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WMAR-2 News: For the 13th time, bill to end auto-charging dies in Annapolis

Updated: Oct 31, 2023

Posted: 2:26 PM, Mar 22, 2023 Updated: 2:37 PM, Mar 22, 2023

By: Amanda Engel

WMAR-2 News

Photo by: WMAR-2 News

Despite being cross-filed, and supported by the new Governor,the Youth Equity and Safety (YES) Act, did not get a vote before crossover day. The bill would start anyone arrested under the age of 18 in juvenile court when charged with a crime. Currently, kids as young as 13 will automatically be charged in adult court for 33 different offenses. Neither the House's Judiciary Committee nor the Senate's Judicial Proceedings Committee put the bill on a voting list. Proponents who testified in favor of the bill included groups like The Sentencing Project, Bridge Maryland, the Office of the Public Defender, Human Rights for Kids, the Maryland Juvenile Justice Monitoring Unit, the Maryland Catholic Conference and Jews United for Justice. Those opposed, who presented unfavorable testimony during the Judicial Proceedings Committee included Baltimore County State's Attorney Scott Shellenberger, the Maryland State's Attorneys Association and other employees from other State's Attorneys jurisdictions. Senator Jill Carter of Baltimore City, the sponsor of the Senate version, says she's been trying to get this passed for 13 years.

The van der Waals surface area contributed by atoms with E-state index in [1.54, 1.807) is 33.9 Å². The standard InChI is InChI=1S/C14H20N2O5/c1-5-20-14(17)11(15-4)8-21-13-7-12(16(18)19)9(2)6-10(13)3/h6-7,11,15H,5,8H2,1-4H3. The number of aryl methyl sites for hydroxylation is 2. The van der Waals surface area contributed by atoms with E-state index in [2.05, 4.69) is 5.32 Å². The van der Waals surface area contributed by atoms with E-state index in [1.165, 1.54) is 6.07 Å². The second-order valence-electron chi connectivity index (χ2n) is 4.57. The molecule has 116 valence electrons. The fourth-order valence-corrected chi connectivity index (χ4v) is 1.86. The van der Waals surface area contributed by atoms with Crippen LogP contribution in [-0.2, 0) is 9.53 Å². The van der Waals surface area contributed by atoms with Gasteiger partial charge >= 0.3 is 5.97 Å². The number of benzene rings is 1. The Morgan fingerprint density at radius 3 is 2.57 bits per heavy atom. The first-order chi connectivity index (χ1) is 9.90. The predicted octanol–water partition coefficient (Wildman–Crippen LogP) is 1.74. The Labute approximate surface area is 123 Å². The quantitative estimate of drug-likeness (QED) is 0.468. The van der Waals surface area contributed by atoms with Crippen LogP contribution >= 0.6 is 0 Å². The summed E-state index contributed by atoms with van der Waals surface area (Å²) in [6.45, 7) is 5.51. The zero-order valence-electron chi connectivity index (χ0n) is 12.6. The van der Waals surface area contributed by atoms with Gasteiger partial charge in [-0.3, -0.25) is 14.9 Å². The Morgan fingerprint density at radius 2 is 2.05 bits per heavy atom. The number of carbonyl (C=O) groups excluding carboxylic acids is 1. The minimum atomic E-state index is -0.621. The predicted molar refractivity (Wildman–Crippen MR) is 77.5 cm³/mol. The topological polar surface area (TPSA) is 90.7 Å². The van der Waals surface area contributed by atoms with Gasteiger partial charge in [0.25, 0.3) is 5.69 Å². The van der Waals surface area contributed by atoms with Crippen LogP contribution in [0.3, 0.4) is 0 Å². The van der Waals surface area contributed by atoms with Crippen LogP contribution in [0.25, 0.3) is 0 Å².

"The bottom line is that all that we wanted to do with the YES Act is start the children in the juvenile system, let the state tell the court why they need to go up to the adult let the court decide. And it seems like it shouldn't be that hard of a thing to do here in Maryland, but it's been a ridiculous struggle," says Carter.